By Susan Crabtree - 12/02/10 10:50 PM EST
The House censured Rep. Charles Rangel (D-N.Y.) Thursday evening, a dramatic downfall for the once powerful chairman of the Ways and Means panel.
In an overwhleming vote of 333-79, the House handed down its steepest form of punishment short of expulsion to one of the most senior and beloved members of the House.
Rangel, a 40-year veteran of the House, is only the 23rd lawmaker to be censured in the history of the House and the fifth in the last 100 years.
“Will the gentleman, Mr. Rangel, kindly appear in the well,” Pelosi said, before reading the censure resolution.
At one point during the brief censure, allies such as Crowley and Reps. John Lewis (D-Ga.) and Anthony Weiner (D-N.Y.) got up and walked towards Rangel and it appeared as if all of his supporters would gather with him in the well. But Pelosi’s statement was too short to allow the full effect of what would have been a dramatic show of force for their longtime friend and colleague.
Rangel then spoke to his colleagues, reassuring them he will not let the punishment damper his outlook.
“I am fully aware that this vote reflects the political tide and .... the constituency of this body,” he said. “I know in my heart that I'm not going to be judged by this Congress ... but by my life, my activities and my contributions to society.
“I just want all of you to know that in my heart that I truly feel good,” he added, repeating his oft-used refrain, “Compared to where I have been, I have never had a bad day since.”
Several members of the Congressional Black Caucus and other senior allies formed a line to offer hugs after he spoke. Rangel smiled and laughed as he greeted them.
At a short but rambling press conference in the Capitol after the vote, Rangel wavered back and forth between remorse and defiance, attrition and rebellion. He offered apologies for mistakes but not for challenging the charges for the last two years.
The votes divided the caucus on racial and regional lines, with a majority of the black caucus and New York delegation voting with Rangel, as well as a handful of lawmakers who worked alongside Rangel on Ways and Means before he was forced to give up the gavel earlier this year.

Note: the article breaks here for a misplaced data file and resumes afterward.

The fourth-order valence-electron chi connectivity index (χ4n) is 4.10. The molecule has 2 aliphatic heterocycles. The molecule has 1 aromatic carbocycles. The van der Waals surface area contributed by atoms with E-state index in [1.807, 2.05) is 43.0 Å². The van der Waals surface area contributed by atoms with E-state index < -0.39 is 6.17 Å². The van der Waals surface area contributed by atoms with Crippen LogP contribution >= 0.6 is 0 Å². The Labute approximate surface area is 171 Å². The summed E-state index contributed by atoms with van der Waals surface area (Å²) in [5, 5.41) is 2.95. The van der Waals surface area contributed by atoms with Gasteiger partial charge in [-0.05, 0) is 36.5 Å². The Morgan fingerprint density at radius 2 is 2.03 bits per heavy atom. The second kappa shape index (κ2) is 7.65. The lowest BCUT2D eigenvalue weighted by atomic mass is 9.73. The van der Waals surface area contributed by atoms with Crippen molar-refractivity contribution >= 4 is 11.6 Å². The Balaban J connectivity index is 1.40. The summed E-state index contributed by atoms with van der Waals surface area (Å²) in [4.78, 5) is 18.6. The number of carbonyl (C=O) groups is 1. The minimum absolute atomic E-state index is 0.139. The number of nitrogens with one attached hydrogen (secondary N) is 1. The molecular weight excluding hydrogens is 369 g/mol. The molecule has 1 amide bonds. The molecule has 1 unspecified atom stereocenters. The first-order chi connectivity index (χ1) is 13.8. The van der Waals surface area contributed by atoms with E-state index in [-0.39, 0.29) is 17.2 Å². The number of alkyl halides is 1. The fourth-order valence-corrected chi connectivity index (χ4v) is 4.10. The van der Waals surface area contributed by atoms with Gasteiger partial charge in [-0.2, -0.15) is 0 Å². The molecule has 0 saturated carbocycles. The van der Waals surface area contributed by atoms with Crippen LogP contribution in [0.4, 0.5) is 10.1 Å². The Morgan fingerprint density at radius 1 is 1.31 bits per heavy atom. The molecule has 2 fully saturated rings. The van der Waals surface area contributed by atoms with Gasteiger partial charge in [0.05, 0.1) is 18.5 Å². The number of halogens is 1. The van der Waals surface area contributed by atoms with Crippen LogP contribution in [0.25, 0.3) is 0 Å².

Before the censure vote, an amendment to reduce the punishment to a reprimand was set aside in a 146-267 vote. More Democrats, 143-105, supported reducing the punishment to a reprimand.
The older “bulls” of the House who have served with Rangel for decades tended to vote with their longtime colleague along with some long-serving conservative Blue Dog Democrats. Several prominent California Democrats, such as Reps. George Miller (Calif.) and Anna Eshoo (D-Calif.), voted against downgrading the penalty to reprimand.
Pelosi did not cast a vote on censure, but several members of the Democratic leadership team voted for the tough punishment.
Majority Leader Steny Hoyer (D-Md.), Assistant to the Speaker Chris Van Hollen (D-Md.) and Democratic Caucus Chairman John Larson (D-Conn.) voted for censure. Majority Whip James Clyburn (D-S.C.) and Rep. Xavier Becerra (D-Calif.), who will serve as vice chairman of the Democratic caucus in the next Congress, voted against censure.
Several lawmakers representing a cross-section of the caucus spoke against censure before the vote, including Democratic Reps. Bobby Scott (D-Va.), Lynn Woolsey (Calif.), John Tanner (Tenn.), Leonard Boswell (D-Iowa), Charles Gonzales (Texas) Jerry Nadler (N.Y.), G.K. Butterfield (N.C.) and Republican Rep. Peter King (N.Y.).
King was one of three Republicans who voted for a reprimand just before the censure vote. The other two were Reps. Don Young (Alaska) and Ron Paul (Texas).
Only King and Young voted against censure in the final vote.